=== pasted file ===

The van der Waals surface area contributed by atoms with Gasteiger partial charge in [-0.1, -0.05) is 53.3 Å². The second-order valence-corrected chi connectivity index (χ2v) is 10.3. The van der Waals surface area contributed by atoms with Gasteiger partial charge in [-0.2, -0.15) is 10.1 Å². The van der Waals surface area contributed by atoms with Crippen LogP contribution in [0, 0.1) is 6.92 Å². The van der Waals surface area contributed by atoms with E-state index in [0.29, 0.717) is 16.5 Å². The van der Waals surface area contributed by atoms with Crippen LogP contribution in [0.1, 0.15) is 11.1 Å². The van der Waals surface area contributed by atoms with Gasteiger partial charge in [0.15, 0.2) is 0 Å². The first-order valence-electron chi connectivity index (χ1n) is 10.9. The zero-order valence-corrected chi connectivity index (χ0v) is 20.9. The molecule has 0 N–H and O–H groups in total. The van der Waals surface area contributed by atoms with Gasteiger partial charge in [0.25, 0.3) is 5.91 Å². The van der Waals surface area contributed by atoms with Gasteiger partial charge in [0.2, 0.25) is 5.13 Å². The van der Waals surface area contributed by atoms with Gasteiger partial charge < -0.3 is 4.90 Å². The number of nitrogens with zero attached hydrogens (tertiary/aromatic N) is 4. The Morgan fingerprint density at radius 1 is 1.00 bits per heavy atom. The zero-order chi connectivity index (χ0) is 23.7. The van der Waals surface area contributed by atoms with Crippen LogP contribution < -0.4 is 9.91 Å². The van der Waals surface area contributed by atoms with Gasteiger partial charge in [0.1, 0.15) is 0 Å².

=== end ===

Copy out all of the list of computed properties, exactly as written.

The van der Waals surface area contributed by atoms with Gasteiger partial charge in [-0.1, -0.05) is 53.3 Å². The second-order valence-corrected chi connectivity index (χ2v) is 10.3. The van der Waals surface area contributed by atoms with Gasteiger partial charge in [-0.2, -0.15) is 10.1 Å². The van der Waals surface area contributed by atoms with Crippen LogP contribution in [0, 0.1) is 6.92 Å². The van der Waals surface area contributed by atoms with E-state index in [0.29, 0.717) is 16.5 Å². The van der Waals surface area contributed by atoms with Crippen LogP contribution in [0.1, 0.15) is 11.1 Å². The van der Waals surface area contributed by atoms with Gasteiger partial charge in [0.15, 0.2) is 0 Å². The first-order valence-electron chi connectivity index (χ1n) is 10.9. The zero-order valence-corrected chi connectivity index (χ0v) is 20.9. The molecule has 0 N–H and O–H groups in total. The van der Waals surface area contributed by atoms with Gasteiger partial charge in [0.25, 0.3) is 5.91 Å². The van der Waals surface area contributed by atoms with Gasteiger partial charge in [0.2, 0.25) is 5.13 Å². The van der Waals surface area contributed by atoms with Gasteiger partial charge < -0.3 is 4.90 Å². The number of nitrogens with zero attached hydrogens (tertiary/aromatic N) is 4. The Morgan fingerprint density at radius 1 is 1.00 bits per heavy atom. The zero-order chi connectivity index (χ0) is 23.7. The van der Waals surface area contributed by atoms with Crippen LogP contribution < -0.4 is 9.91 Å². The van der Waals surface area contributed by atoms with Gasteiger partial charge in [0.1, 0.15) is 0 Å².